She was born in Glasgow, Scotland, to an Austro-Hungarian mother, age 45, and a 50 year-old Brit.
“I was the accidental child,” says Parker. And she swears she was “born overweight.”

Actually, she confesses to being only 6½ pounds at birth, “but one hour later, I weighed 62 pounds. I blame genetics – plus cheese and chocolate. One Christmas, I decorated the tree with chicken legs and donuts!”

All this features into Parker’s amusing, heartbreaking, autobiographical show.
“What my play is about at its core,” says the funnywoman who’s worked with producer/director Ivan Reitman, actor Dan Ayckroyd and her other good actor-friend, the late Gilda Radner (“who always thought she was fat”), “is self-acceptance and the 101 humiliations it took for me to get there.”
Her candor is so disarmingly spot-on that she was invited to be the honest-but-humorous keynote speaker for the National Association of Eating Disorder Psychiatrists.

“We’ve been made to be so neurotic about food and eating and body image,” Parker says, in a serious moment, “thanks to the media and advertisers and corporations. Whether it’s five pounds or 50, it can make you crazy. But why should we all have to be the same?

“Nobody escapes,” she continues. “Everyone struggles with their place in life. Everyone is insecure. Everyone has an issue. Mine was body image. I always say about my body, ‘I have the kind of alcoholism that shows.’ We’re a very addictive society. And fear is on our daily diet. We’re held hostage by fear. The obesity epidemic in America is not just about junk food. We’re also eating to suppress panic attacks.”
Parker’s 90-minute show speaks most directly to women (“they get it in their chromosomes”), but men can relate as well. And the food/eating/weight issues are only part of the plot.

“It’s a love story – to myself, my body, and my husband. Also, it’s about a dysfunctional family – and who doesn’t have one of those? It’s a universal story about the pressure we put on ourselves. I wanted to write from the place of deepest truth, without censorship, and be funny at the same time; then you don’t hurt people’s feelings. There’s very little you can’t say under the umbrella of comedy.”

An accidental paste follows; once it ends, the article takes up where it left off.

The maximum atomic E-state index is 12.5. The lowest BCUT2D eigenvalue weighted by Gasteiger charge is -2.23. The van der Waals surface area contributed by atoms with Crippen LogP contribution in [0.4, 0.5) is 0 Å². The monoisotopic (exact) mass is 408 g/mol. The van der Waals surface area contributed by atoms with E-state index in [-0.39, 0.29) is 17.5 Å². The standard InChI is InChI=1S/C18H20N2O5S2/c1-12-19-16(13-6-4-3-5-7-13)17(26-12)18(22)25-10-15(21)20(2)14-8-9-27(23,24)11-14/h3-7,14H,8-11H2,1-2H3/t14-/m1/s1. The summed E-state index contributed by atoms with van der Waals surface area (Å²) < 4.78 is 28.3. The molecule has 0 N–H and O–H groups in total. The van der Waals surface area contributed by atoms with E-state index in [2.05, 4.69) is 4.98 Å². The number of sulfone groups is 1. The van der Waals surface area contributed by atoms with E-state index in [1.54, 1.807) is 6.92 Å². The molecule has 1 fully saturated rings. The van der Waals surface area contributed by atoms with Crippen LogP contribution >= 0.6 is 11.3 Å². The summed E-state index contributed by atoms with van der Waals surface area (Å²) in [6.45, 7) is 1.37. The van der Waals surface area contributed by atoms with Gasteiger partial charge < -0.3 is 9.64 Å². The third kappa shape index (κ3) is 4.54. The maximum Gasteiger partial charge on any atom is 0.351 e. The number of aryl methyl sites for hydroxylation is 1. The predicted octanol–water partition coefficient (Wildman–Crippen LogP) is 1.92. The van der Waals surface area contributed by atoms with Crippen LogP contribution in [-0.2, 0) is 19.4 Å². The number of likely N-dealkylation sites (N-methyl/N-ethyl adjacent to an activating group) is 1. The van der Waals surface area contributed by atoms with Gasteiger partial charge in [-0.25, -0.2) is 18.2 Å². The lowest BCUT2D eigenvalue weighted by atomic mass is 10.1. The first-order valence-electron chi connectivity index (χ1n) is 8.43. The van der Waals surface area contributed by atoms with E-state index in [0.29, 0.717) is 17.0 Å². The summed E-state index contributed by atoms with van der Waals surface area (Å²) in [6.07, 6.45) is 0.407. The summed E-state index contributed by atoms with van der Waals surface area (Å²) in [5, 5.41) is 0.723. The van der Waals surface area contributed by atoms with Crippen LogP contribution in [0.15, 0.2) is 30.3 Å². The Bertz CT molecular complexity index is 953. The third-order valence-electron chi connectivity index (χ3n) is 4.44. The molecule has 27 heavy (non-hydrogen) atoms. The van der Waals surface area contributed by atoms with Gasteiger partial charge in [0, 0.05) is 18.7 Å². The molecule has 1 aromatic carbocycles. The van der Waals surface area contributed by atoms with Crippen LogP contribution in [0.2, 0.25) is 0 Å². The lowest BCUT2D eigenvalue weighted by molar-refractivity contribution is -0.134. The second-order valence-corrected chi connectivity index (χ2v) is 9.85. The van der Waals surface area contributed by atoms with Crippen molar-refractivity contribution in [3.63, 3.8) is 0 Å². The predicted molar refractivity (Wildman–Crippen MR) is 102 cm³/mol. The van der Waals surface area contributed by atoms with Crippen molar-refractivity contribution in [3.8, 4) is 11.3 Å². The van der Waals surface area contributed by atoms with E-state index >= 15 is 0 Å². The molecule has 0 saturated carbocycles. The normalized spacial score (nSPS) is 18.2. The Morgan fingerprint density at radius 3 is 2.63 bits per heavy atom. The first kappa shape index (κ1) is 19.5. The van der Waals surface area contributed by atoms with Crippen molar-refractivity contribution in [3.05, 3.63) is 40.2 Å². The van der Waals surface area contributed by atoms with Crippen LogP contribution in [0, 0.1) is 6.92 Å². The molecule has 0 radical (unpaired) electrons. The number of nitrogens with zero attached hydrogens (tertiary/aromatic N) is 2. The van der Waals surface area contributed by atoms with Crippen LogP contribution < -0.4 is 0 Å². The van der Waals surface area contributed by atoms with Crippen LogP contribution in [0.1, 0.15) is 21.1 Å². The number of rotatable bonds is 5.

The show debuted last year in Toronto, and it proved to be both a hilarious and a cathartic experience for many in the audience. This is its U.S. premiere.


Center Stage Theatre offered up a delicious buffet last weekend!
Sex, Pies & A Few White Lies is entertaining and engaging. Written and performed by Monica Parker, this treatise on the life of a fat woman is her story. She tells it and she sells it with an honesty that is at once funny, poignant, lusty, and courageous.

Sex, Pies ... is a 90 minute guided tour that begins before Ms. Parker's conception, introducing Austro Hungarian mother (with delusions of grandeur - the 'Zsa Zsa syndrome) who fled Austria, found a dreary Brit late one night and "Monica," born in Scotland, was the result.

She guides us through numerous scenes in her life, sharing lifelong struggles with eating disorders ("I have a gold star for losing weight; I have a platinum one for gaining it back.") and her dysfunctional family (whom she brings vividly and hilariously to life).

Moving from early childhood (with a well drawn childhood friend), on through puberty (trying to lose her virginity in the back seat of a car on a double date is hilarious) and into full adulthood with both humour and twinge.

The comedy sparkles when Ms.Parker gets physical. She is amusing playing her mom, superb showing us her dad (like to see more of him), and watching her (struggling in pantomime) into or out of tight fitting clothes is rib-achingly hysterical. With her self image at ground level, a life altering event arrives. Fortune finally smiles when the attentive "Gilles," a French Canadian enters her life. "He must be blind!" she says (this part of the story is filled with the most satisfying, unexpected, and delightful twists and turns).

Sex, Pies and A Few White Lies is provocative, self effacing and quite moving. Directed by Pam Brighton, the staging is simple and direct and the pacing slides easily from storytelling, to situation comedy, to therapeutic analysis.

More Reviews

I am so blown away. Could you hear Michelle and I laughing in the audience? You are so smart, funny, brave and charming.. you disarmed everyone. Honestly, the writing and the performance blew me away.

Congratulations - you're an inspiration.
Jenny Hacker
"Sex, Pies & A Few White Lies - Monica Parker's hit one-woman show is funny, heartbreaking, as well as a love story - but perhaps most importantly, a life affirmation that will leave you and your friends wanting more -
I thought you were spectacular last night. Your show surpassed my expectations. It was wonderful and engaging, and we were all saying how it was amazing how much you touched us and how much you touched on in 90 minutes. Amazing. Thank you for being you. You are more than a performer you are a teacher.
Janeen Halliwell

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For Speaking engagements: Contact: Catherine McCartney @ 647.856.6280